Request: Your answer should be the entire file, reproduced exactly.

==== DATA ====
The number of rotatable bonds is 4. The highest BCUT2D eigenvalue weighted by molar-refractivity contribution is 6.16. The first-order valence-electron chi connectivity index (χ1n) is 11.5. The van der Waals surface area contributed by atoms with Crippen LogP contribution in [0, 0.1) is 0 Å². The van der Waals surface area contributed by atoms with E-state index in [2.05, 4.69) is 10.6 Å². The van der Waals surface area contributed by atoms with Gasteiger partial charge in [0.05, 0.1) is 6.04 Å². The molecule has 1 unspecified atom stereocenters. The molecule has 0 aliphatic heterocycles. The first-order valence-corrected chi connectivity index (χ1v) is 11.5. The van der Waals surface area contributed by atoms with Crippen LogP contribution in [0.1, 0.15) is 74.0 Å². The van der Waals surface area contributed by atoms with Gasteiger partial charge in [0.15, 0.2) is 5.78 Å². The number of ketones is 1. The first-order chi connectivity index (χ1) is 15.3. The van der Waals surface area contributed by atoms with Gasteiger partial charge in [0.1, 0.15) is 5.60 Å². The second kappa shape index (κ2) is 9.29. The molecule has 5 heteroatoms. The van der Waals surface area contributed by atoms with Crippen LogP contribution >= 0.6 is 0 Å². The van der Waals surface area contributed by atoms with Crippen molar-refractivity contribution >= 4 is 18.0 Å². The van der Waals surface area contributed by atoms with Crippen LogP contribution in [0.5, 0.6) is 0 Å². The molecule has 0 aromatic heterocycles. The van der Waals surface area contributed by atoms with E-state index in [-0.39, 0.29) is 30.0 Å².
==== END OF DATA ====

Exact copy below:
The number of rotatable bonds is 4. The highest BCUT2D eigenvalue weighted by molar-refractivity contribution is 6.16. The first-order valence-electron chi connectivity index (χ1n) is 11.5. The van der Waals surface area contributed by atoms with Crippen LogP contribution in [0, 0.1) is 0 Å². The van der Waals surface area contributed by atoms with E-state index in [2.05, 4.69) is 10.6 Å². The van der Waals surface area contributed by atoms with Gasteiger partial charge in [0.05, 0.1) is 6.04 Å². The molecule has 1 unspecified atom stereocenters. The molecule has 0 aliphatic heterocycles. The first-order valence-corrected chi connectivity index (χ1v) is 11.5. The van der Waals surface area contributed by atoms with Crippen LogP contribution in [0.1, 0.15) is 74.0 Å². The van der Waals surface area contributed by atoms with Gasteiger partial charge in [0.15, 0.2) is 5.78 Å². The number of ketones is 1. The first-order chi connectivity index (χ1) is 15.3. The van der Waals surface area contributed by atoms with Gasteiger partial charge in [0.1, 0.15) is 5.60 Å². The second kappa shape index (κ2) is 9.29. The molecule has 5 heteroatoms. The van der Waals surface area contributed by atoms with Crippen LogP contribution >= 0.6 is 0 Å². The van der Waals surface area contributed by atoms with Crippen molar-refractivity contribution >= 4 is 18.0 Å². The van der Waals surface area contributed by atoms with Crippen LogP contribution in [0.5, 0.6) is 0 Å². The molecule has 0 aromatic heterocycles. The van der Waals surface area contributed by atoms with E-state index in [-0.39, 0.29) is 30.0 Å².